I know you don’t like talking about Soul Coughing, but I think sometimes it’s hard for your fans to understand the intense feelings you have about that time. Is it ever possible to divorce the songs themselves from those feelings?
In the abstract, from what a song is before you bring it to the band at a rehearsal or in the recording studio? That’s at least possible.
Right, because it seemed, from reading your book, you had interesting experiences coming up with the concepts you later brought to Soul Coughing. Was it purely the experience with the band which ruined the way you hear those songs?
Those guys had such tremendous resentment toward me on every level at absolutely every intersection of the creative process. They really were actively trying to fuck my shit up, I swear to God. So when I listen to those records, all I hear is how they fucked me up. I listen to them and there’s so much pain involved in the context of the memory, and it’s just that’s not what I wanted the music to be. If you say to a Soul Coughing fan that maybe wouldn’t have liked it if I’d actually made what I’d wanted to make, but somebody else almost certainly would have, I guess it’s a bit of a mind-fuck.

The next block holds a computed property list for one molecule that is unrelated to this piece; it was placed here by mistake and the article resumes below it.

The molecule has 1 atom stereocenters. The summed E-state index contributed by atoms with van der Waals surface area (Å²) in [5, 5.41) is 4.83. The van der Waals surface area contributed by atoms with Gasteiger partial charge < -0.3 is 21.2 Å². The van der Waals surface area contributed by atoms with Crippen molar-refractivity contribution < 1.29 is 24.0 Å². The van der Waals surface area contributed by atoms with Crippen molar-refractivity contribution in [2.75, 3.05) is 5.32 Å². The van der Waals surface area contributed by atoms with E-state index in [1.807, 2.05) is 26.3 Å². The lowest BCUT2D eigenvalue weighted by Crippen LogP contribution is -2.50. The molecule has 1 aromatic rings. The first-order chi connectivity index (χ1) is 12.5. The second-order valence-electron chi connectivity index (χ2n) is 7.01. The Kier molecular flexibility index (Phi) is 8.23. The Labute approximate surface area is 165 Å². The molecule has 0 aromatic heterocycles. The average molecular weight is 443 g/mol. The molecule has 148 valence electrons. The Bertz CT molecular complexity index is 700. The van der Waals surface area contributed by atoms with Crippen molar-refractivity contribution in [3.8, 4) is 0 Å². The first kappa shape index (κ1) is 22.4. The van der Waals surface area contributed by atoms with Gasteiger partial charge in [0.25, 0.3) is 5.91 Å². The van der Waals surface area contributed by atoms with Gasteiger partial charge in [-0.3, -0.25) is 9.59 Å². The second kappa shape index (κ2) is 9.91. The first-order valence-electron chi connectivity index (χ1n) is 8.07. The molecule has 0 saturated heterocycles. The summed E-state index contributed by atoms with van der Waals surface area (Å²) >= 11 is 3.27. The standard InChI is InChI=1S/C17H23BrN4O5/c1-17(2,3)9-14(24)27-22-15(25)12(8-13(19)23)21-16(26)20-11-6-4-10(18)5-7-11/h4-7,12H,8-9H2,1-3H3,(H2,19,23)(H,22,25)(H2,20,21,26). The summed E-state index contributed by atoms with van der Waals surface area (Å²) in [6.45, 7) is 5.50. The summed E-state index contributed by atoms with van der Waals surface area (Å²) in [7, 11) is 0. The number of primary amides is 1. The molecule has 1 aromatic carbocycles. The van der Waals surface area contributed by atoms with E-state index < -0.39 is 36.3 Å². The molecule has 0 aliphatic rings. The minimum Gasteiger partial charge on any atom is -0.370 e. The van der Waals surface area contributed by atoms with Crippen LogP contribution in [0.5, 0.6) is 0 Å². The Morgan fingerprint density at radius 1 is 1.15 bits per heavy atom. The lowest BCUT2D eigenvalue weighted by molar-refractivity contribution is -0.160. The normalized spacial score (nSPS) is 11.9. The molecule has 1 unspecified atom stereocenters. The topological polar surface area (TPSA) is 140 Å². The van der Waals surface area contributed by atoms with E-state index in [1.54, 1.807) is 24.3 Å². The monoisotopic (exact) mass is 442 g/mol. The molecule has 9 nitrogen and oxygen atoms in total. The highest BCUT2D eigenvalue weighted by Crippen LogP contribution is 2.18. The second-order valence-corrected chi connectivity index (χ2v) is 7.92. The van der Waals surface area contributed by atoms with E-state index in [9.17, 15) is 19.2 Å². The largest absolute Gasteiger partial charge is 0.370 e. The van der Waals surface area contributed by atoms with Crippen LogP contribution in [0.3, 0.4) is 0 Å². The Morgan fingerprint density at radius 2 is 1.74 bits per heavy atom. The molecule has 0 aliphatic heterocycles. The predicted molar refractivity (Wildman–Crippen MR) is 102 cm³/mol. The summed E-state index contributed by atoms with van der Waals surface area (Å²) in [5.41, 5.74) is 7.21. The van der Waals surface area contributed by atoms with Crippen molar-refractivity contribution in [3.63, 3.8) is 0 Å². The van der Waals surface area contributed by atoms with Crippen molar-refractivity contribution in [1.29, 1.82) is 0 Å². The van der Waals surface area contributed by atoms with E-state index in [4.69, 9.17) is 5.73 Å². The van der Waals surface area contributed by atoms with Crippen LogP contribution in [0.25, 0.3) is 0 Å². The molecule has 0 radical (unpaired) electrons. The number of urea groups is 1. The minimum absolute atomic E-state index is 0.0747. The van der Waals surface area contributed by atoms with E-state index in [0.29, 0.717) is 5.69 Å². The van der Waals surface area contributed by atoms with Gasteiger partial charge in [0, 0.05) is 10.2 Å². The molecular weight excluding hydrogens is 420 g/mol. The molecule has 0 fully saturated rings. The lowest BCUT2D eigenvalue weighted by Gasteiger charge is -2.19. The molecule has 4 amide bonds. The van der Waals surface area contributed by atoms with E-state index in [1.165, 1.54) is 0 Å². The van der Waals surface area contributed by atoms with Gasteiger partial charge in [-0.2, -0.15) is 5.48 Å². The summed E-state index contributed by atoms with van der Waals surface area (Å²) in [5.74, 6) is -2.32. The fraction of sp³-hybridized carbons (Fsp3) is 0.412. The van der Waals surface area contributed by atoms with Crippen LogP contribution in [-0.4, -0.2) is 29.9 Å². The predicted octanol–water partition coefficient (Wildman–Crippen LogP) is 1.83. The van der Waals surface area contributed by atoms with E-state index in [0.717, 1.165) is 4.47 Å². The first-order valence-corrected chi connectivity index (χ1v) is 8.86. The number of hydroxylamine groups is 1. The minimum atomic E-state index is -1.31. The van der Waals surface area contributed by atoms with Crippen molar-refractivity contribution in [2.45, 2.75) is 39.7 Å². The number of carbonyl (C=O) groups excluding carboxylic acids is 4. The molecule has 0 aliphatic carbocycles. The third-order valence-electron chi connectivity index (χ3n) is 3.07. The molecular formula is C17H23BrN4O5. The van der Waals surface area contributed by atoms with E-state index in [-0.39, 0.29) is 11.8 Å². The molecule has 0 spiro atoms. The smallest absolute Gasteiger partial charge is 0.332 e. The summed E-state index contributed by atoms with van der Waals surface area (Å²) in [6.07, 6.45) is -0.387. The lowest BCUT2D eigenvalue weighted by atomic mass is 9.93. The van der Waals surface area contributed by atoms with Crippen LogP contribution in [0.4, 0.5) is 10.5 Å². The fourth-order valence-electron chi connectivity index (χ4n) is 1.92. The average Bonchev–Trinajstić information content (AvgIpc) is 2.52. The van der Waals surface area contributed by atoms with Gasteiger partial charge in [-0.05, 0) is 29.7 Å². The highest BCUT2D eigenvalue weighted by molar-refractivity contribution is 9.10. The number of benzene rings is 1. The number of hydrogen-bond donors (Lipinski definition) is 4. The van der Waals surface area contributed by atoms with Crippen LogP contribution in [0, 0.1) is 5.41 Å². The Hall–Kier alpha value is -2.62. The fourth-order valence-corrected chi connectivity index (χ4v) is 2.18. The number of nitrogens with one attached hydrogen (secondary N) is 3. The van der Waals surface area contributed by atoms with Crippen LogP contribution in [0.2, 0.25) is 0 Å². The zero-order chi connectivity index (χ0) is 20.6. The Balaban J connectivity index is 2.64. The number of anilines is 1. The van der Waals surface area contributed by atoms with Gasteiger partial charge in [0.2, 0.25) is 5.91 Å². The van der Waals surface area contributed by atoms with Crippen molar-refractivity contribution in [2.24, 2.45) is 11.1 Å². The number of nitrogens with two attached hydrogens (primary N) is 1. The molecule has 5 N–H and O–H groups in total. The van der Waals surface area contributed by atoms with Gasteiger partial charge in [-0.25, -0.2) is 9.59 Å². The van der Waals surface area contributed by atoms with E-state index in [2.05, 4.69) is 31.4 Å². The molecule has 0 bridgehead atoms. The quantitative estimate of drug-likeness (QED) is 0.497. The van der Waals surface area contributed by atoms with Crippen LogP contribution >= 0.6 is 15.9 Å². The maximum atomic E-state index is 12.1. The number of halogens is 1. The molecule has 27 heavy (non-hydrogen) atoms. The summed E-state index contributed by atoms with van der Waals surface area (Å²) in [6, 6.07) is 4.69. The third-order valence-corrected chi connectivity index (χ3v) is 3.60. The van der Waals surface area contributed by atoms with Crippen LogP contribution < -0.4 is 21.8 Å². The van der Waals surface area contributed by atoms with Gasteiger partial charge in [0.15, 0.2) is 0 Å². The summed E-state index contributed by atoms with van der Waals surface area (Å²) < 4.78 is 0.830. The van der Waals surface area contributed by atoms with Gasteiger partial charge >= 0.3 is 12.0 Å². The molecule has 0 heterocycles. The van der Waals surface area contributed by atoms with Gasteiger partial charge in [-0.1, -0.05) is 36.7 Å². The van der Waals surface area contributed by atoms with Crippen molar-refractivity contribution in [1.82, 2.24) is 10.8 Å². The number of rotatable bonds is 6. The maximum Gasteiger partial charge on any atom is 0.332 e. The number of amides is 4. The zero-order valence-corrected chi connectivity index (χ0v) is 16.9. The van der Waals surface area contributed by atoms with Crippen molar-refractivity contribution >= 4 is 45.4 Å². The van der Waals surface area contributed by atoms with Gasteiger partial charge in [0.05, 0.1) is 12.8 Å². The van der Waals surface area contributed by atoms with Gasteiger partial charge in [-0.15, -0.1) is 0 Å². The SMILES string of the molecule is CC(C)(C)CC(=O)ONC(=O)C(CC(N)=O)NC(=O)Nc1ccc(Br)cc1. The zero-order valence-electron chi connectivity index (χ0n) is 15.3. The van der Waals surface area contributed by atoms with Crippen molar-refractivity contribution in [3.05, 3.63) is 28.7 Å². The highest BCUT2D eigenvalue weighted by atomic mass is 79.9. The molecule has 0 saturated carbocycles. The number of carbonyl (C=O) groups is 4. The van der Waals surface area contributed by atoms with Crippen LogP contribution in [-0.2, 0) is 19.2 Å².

I saw an old YouTube clip from when you were in the Netherlands, and after reading the book it was awesome to have the context to see the video from your perspective. You see the drummer making his weird-assed faces all the time like he just doesn’t care, and the bass player is obsessing over every little detail. And it looks like the sampler player is off in his own little universe.
Well, they just straight-up did not give a fuck about me. [laughs] And they were largely under the impression that they were “saddled” with me as opposed to the other way around. Like “oh my God, we are so great and we have this asshole we can’t get rid of.”
They put such an inordinate value on education and theory when it came to their definition of what a musician should be. But what about experience? Paul McCartney had no formal training but as a songwriter he held his own with Lennon, so what really makes a musician an artist?
It’s something deeper than technique for sure. And I can totally understand that these guys were in their 30s. They were just not writing songs that anybody was moved by. So they meet this kid—they met me when I was 23, and the band ended before I turned 30. So they were extremely angry that I could write stuff on my own that people could be moved by.
In the end the focus of Book of Drugs seems to be control, whether within Soul Coughing, then as you descended into drug abuse and ultimately as you cleaned yourself up and took over your own musical destiny. Do you feel like you’ll ever really have control over how you view your accomplishments?